JavaScript is primarily used in the form of client-side JavaScript, implemented as part of a web browser in order to provide enhanced user interfaces and dynamic websites. However, its use in applications outside web pages—for example in PDF-documents, site-specific browsers and desktop widgets—is also significant.

Perl is a high-level, general-purpose, interpreted, dynamic programming language. Perl was originally developed by Larry Wall in 1987 as a general-purpose Unix scripting language to make report processing easier. Since then, it has undergone many changes and revisions and become widely popular amongst programmers. Larry Wall continues to oversee development of the core language, and its upcoming version, Perl 6. Perl borrows features from other programming languages including C, shell scripting (sh), AWK, and sed. The language provides powerful text processing facilities without the arbitrary data length limits of many contemporary Unix tools,facilitating easy manipulation of text files. Perl gained widespread popularity in the late 1990s as a CGI scripting language, in part due to its parsing abilities.

PHP: Hypertext Preprocessor is a widely used, general-purpose scripting language that was originally designed for web development to produce dynamic web pages. For this purpose, PHP code is embedded into the HTML source document and interpreted by a web server with a PHP processor module, which generates the web page document. As a general-purpose programming language, PHP code is processed by an interpreter application in command-line mode performing desired operating system operations and producing program output on its standard output channel. It may also function as a graphical application. PHP is available as a processor for most modern web servers and as a standalone interpreter on most operating systems and computing platforms.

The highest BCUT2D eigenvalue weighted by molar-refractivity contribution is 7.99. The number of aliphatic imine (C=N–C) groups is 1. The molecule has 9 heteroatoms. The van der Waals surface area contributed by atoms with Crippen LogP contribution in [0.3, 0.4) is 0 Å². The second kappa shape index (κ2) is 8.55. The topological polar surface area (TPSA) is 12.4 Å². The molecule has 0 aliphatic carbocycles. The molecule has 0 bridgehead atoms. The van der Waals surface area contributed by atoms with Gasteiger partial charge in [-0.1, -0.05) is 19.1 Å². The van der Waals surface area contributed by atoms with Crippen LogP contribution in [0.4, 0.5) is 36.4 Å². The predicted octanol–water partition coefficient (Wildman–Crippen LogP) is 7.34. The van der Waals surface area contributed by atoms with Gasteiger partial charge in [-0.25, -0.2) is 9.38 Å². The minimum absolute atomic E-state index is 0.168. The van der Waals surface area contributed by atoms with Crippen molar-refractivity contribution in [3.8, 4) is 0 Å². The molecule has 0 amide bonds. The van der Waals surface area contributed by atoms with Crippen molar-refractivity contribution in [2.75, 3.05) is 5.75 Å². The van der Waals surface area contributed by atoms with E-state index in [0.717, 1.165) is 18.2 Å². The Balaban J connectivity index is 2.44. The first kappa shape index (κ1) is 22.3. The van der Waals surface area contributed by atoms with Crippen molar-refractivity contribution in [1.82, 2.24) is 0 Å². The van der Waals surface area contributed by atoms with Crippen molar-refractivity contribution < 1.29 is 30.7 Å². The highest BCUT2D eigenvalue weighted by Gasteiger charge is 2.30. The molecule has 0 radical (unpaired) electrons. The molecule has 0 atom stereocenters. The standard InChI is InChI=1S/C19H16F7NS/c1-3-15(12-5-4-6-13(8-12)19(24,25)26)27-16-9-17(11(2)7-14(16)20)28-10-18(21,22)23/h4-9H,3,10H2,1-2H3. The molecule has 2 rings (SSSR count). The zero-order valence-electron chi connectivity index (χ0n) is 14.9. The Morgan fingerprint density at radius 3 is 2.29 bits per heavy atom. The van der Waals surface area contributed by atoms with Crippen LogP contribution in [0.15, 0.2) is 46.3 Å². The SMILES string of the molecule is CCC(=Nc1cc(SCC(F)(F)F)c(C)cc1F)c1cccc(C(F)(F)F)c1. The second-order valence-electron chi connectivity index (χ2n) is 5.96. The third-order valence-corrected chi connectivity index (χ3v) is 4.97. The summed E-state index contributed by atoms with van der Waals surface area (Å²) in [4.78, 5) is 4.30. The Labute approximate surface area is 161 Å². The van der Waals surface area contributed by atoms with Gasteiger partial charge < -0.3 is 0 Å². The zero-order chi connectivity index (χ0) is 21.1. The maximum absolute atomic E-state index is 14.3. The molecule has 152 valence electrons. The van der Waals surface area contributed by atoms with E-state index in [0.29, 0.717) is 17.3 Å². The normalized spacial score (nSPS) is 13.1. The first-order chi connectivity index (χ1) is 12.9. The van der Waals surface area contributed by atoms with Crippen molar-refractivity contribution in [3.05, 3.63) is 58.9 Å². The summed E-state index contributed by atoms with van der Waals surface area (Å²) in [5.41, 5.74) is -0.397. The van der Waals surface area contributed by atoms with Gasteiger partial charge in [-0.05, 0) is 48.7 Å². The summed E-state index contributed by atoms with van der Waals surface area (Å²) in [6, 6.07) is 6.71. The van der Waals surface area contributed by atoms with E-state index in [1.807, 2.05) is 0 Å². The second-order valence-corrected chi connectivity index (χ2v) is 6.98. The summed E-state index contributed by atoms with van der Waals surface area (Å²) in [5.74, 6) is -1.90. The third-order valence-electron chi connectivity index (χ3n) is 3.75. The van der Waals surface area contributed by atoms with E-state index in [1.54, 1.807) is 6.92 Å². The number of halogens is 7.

Ruby is a dynamic, reflective, general purpose object-oriented programming language that combines syntax inspired by Perl with Smalltalk-like features. Ruby originated in Japan during the mid-1990s and was first developed and designed by Yukihiro "Matz" Matsumoto. It was influenced primarily by Perl, Smalltalk, Eiffel, and Lisp.

Ruby supports multiple programming paradigms, including functional, object oriented, imperative and reflective. It also has a dynamic type system and automatic memory management; it is therefore similar in varying respects to Python, Perl, Lisp, Dylan, Pike, and CLU.

HTML, which stands for HyperText Markup Language, is the predominant markup language for web pages. HTML is the basic building-blocks of web pages. A markup language is a set of markup tags, and HTML uses markup tags to describe web pages.